Laying the groundwork for an upcoming trial in a case seeking to expand the state's vote-by-mail procedures, a federal judge on Friday tossed out an effort by left-leaning groups to require county elections officials to pay for postage for mail-in ballots.
U.S. District Judge Robert Hinkle held a status conference in preparation for a July 20 trial in the case, which is a consolidation of legal challenges focused largely on the state’s mail-in ballot processes. The trial is expected to last at least 10 days and will come a little more than three months before the November elections.
In one of the lawsuits, the organization Priorities USA and other plaintiffs have urged the judge to extend a deadline for mail-in ballots to be returned and require free postage for the ballots. They’re also challenging a provision in Florida law restricting paid workers from collecting mail-in ballots.
Earlier this week, Hinkle rejected the plaintiffs’ argument that requiring voters to pick up the tab for stamps amounts to an unconstitutional “poll tax,” saying the cost for postage was no different than the price voters have to pay to take public transportation to cast their ballots in person.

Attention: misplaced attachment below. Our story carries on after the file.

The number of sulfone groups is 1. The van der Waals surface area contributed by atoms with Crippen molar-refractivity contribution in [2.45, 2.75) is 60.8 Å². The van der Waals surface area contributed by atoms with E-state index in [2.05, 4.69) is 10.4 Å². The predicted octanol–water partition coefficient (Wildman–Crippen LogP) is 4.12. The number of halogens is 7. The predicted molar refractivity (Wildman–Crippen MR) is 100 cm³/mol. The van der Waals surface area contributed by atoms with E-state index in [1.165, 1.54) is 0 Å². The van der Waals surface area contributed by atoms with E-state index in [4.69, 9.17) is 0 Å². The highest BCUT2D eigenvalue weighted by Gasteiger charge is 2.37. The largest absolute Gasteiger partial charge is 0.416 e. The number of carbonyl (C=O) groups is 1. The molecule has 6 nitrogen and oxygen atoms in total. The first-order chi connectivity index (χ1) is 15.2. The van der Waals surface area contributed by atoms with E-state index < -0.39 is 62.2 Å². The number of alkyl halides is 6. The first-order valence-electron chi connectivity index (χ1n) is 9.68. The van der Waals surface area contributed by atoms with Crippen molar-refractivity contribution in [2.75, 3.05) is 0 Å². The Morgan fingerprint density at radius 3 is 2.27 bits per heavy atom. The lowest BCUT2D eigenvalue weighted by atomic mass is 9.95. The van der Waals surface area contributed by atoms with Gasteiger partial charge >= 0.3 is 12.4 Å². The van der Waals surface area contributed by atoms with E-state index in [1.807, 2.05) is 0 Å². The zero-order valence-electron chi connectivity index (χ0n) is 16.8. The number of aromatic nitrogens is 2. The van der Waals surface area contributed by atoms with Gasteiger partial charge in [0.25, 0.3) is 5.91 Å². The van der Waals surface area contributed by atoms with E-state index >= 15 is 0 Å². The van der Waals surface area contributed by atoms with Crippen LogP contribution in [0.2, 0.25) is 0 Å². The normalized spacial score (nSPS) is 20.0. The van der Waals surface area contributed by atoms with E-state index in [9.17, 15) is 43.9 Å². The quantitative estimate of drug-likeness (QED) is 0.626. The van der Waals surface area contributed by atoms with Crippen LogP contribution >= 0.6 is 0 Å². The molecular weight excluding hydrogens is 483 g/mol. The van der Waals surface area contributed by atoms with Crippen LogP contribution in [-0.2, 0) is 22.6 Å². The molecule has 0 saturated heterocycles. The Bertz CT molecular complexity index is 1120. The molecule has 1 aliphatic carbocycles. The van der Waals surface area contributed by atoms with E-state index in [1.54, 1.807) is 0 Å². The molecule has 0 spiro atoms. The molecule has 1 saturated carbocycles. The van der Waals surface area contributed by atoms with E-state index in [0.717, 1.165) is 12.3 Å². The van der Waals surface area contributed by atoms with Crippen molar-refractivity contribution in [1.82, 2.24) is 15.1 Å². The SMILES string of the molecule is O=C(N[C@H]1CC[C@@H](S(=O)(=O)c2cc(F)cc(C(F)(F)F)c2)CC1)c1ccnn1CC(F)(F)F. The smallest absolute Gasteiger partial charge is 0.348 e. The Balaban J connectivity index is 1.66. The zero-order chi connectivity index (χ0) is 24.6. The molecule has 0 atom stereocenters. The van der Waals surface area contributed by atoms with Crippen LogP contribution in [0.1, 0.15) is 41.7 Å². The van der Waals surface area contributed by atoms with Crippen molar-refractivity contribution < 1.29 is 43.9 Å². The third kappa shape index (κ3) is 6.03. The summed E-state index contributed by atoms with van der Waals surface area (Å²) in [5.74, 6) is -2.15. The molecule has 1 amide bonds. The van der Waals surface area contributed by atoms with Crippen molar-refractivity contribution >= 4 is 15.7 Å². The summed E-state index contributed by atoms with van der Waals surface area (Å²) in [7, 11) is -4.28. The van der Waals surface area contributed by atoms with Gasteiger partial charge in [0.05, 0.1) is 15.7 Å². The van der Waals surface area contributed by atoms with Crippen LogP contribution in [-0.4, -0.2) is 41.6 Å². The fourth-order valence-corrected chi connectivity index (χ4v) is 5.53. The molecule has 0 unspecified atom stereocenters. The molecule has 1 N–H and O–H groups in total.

Hinkle said during Friday’s telephone hearing that he is dismissing the part of the case dealing with postage, along with several other claims involving how elections officials are dealing with the COVID-19 pandemic.
The plaintiffs asserted that the state hadn’t properly prepared for voting in an emergency, Hinkle noted.
“It’s speculative,” he said, adding that the circumstances around the upcoming primary and general elections remain unknown.
It’s “too speculative to start litigating now,” the judge said.
Lawyers in the case also quibbled over the production of documents prior to the onset of the trial.Attorneys for Secretary of State Laurel Lee said they had already provided more than 4,500 pages of documents in response to the plaintiffs’ requests.
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